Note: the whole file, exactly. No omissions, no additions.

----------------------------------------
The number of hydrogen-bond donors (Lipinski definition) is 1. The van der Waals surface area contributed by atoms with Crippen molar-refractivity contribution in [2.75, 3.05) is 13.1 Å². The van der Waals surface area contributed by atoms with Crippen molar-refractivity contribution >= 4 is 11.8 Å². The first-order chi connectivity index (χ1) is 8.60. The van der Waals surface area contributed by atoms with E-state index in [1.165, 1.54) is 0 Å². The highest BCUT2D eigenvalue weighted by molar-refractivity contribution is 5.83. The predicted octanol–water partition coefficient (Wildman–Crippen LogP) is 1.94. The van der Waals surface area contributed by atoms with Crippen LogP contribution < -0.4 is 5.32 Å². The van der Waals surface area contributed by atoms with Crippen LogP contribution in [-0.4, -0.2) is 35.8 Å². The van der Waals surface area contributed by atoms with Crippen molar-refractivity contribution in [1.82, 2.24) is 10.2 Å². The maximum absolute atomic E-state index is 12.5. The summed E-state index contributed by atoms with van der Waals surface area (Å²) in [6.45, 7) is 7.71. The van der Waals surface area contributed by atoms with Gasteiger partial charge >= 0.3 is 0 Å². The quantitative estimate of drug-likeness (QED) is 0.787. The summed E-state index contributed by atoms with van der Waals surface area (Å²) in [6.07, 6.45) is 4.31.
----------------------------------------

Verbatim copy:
The number of hydrogen-bond donors (Lipinski definition) is 1. The van der Waals surface area contributed by atoms with Crippen molar-refractivity contribution in [2.75, 3.05) is 13.1 Å². The van der Waals surface area contributed by atoms with Crippen molar-refractivity contribution >= 4 is 11.8 Å². The first-order chi connectivity index (χ1) is 8.60. The van der Waals surface area contributed by atoms with E-state index in [1.165, 1.54) is 0 Å². The highest BCUT2D eigenvalue weighted by molar-refractivity contribution is 5.83. The predicted octanol–water partition coefficient (Wildman–Crippen LogP) is 1.94. The van der Waals surface area contributed by atoms with Crippen LogP contribution < -0.4 is 5.32 Å². The van der Waals surface area contributed by atoms with Crippen LogP contribution in [-0.4, -0.2) is 35.8 Å². The van der Waals surface area contributed by atoms with Crippen molar-refractivity contribution in [1.82, 2.24) is 10.2 Å². The maximum absolute atomic E-state index is 12.5. The summed E-state index contributed by atoms with van der Waals surface area (Å²) in [6.45, 7) is 7.71. The van der Waals surface area contributed by atoms with Gasteiger partial charge >= 0.3 is 0 Å². The quantitative estimate of drug-likeness (QED) is 0.787. The summed E-state index contributed by atoms with van der Waals surface area (Å²) in [6.07, 6.45) is 4.31.